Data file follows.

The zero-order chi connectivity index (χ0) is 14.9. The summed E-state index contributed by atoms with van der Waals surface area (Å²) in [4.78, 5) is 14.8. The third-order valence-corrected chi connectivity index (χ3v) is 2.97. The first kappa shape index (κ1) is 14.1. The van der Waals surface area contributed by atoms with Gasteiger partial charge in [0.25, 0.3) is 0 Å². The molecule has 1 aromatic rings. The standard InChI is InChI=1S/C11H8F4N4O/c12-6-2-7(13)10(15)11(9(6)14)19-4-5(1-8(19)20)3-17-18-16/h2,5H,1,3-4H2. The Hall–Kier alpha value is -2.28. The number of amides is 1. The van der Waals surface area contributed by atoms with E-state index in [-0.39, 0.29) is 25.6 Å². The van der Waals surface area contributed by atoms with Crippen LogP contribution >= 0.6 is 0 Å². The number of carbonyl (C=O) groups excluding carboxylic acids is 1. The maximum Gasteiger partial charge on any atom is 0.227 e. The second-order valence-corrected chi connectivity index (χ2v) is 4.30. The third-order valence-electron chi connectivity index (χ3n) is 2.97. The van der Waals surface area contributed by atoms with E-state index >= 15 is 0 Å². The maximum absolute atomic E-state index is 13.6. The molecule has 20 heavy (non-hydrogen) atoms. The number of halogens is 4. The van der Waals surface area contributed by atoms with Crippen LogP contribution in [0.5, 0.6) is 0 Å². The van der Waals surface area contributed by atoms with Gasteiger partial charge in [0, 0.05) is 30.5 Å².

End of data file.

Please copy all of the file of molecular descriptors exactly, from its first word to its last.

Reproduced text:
The zero-order chi connectivity index (χ0) is 14.9. The summed E-state index contributed by atoms with van der Waals surface area (Å²) in [4.78, 5) is 14.8. The third-order valence-corrected chi connectivity index (χ3v) is 2.97. The first kappa shape index (κ1) is 14.1. The van der Waals surface area contributed by atoms with Gasteiger partial charge in [0.25, 0.3) is 0 Å². The molecule has 1 aromatic rings. The standard InChI is InChI=1S/C11H8F4N4O/c12-6-2-7(13)10(15)11(9(6)14)19-4-5(1-8(19)20)3-17-18-16/h2,5H,1,3-4H2. The Hall–Kier alpha value is -2.28. The number of amides is 1. The van der Waals surface area contributed by atoms with E-state index in [-0.39, 0.29) is 25.6 Å². The van der Waals surface area contributed by atoms with Crippen LogP contribution >= 0.6 is 0 Å². The number of carbonyl (C=O) groups excluding carboxylic acids is 1. The maximum Gasteiger partial charge on any atom is 0.227 e. The second-order valence-corrected chi connectivity index (χ2v) is 4.30. The third-order valence-electron chi connectivity index (χ3n) is 2.97. The van der Waals surface area contributed by atoms with E-state index >= 15 is 0 Å². The maximum absolute atomic E-state index is 13.6. The molecule has 20 heavy (non-hydrogen) atoms. The number of halogens is 4. The van der Waals surface area contributed by atoms with Crippen LogP contribution in [0.5, 0.6) is 0 Å². The van der Waals surface area contributed by atoms with Gasteiger partial charge in [0, 0.05) is 30.5 Å².